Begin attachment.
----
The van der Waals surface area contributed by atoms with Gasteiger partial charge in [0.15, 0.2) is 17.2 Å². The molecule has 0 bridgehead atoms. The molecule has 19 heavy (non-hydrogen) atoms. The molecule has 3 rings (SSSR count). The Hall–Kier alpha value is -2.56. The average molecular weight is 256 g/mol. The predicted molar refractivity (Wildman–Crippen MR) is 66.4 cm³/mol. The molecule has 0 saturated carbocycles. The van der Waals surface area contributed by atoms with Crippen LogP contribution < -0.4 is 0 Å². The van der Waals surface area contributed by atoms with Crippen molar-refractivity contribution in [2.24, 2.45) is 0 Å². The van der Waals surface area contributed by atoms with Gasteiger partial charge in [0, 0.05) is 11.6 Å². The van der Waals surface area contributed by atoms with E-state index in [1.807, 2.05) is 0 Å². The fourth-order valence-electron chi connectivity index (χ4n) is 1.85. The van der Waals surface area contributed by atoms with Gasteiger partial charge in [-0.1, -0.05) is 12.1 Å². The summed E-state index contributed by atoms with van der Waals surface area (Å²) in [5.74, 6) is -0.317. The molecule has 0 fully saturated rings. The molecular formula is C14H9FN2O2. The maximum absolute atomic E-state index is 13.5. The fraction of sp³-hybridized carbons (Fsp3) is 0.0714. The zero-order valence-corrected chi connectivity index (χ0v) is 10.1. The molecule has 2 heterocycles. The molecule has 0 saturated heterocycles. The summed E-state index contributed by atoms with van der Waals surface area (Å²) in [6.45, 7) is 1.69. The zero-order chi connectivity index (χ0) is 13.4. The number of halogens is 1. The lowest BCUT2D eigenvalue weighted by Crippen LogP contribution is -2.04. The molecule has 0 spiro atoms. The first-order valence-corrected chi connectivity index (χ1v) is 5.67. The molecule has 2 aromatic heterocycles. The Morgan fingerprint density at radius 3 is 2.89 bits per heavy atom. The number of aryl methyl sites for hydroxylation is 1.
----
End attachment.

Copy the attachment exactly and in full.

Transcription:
The van der Waals surface area contributed by atoms with Gasteiger partial charge in [0.15, 0.2) is 17.2 Å². The molecule has 0 bridgehead atoms. The molecule has 19 heavy (non-hydrogen) atoms. The molecule has 3 rings (SSSR count). The Hall–Kier alpha value is -2.56. The average molecular weight is 256 g/mol. The predicted molar refractivity (Wildman–Crippen MR) is 66.4 cm³/mol. The molecule has 0 saturated carbocycles. The van der Waals surface area contributed by atoms with Crippen LogP contribution < -0.4 is 0 Å². The van der Waals surface area contributed by atoms with Crippen molar-refractivity contribution in [2.24, 2.45) is 0 Å². The van der Waals surface area contributed by atoms with Gasteiger partial charge in [0, 0.05) is 11.6 Å². The van der Waals surface area contributed by atoms with E-state index in [1.807, 2.05) is 0 Å². The fourth-order valence-electron chi connectivity index (χ4n) is 1.85. The van der Waals surface area contributed by atoms with Gasteiger partial charge in [-0.1, -0.05) is 12.1 Å². The summed E-state index contributed by atoms with van der Waals surface area (Å²) in [5.74, 6) is -0.317. The molecule has 0 fully saturated rings. The molecular formula is C14H9FN2O2. The maximum absolute atomic E-state index is 13.5. The fraction of sp³-hybridized carbons (Fsp3) is 0.0714. The zero-order valence-corrected chi connectivity index (χ0v) is 10.1. The molecule has 2 heterocycles. The molecule has 0 saturated heterocycles. The summed E-state index contributed by atoms with van der Waals surface area (Å²) in [6.45, 7) is 1.69. The zero-order chi connectivity index (χ0) is 13.4. The number of halogens is 1. The lowest BCUT2D eigenvalue weighted by Crippen LogP contribution is -2.04. The molecule has 0 spiro atoms. The first-order valence-corrected chi connectivity index (χ1v) is 5.67. The molecule has 2 aromatic heterocycles. The Morgan fingerprint density at radius 3 is 2.89 bits per heavy atom. The number of aryl methyl sites for hydroxylation is 1.